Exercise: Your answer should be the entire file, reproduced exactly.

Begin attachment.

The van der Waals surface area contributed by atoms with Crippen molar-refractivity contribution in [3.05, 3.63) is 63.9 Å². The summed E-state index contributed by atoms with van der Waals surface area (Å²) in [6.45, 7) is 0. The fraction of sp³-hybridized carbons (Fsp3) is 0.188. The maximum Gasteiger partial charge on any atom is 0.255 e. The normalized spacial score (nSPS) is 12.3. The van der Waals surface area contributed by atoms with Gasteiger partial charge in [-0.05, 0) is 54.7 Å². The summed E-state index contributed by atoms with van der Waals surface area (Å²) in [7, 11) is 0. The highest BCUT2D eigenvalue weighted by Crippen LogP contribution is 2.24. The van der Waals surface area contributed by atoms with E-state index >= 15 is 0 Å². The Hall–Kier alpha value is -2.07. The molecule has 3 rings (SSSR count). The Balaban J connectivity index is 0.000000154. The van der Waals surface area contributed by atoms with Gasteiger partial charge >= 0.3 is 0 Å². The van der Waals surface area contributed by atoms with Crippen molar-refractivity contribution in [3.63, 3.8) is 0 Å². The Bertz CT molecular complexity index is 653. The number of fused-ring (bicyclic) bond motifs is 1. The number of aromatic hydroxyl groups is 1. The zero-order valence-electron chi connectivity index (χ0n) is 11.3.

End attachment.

The van der Waals surface area contributed by atoms with Crippen molar-refractivity contribution in [3.05, 3.63) is 63.9 Å². The summed E-state index contributed by atoms with van der Waals surface area (Å²) in [6.45, 7) is 0. The fraction of sp³-hybridized carbons (Fsp3) is 0.188. The maximum Gasteiger partial charge on any atom is 0.255 e. The normalized spacial score (nSPS) is 12.3. The van der Waals surface area contributed by atoms with Gasteiger partial charge in [-0.05, 0) is 54.7 Å². The summed E-state index contributed by atoms with van der Waals surface area (Å²) in [7, 11) is 0. The highest BCUT2D eigenvalue weighted by Crippen LogP contribution is 2.24. The van der Waals surface area contributed by atoms with E-state index >= 15 is 0 Å². The Hall–Kier alpha value is -2.07. The molecule has 3 rings (SSSR count). The Balaban J connectivity index is 0.000000154. The van der Waals surface area contributed by atoms with Gasteiger partial charge >= 0.3 is 0 Å². The van der Waals surface area contributed by atoms with Crippen molar-refractivity contribution in [3.63, 3.8) is 0 Å². The Bertz CT molecular complexity index is 653. The number of fused-ring (bicyclic) bond motifs is 1. The number of aromatic hydroxyl groups is 1. The zero-order valence-electron chi connectivity index (χ0n) is 11.3.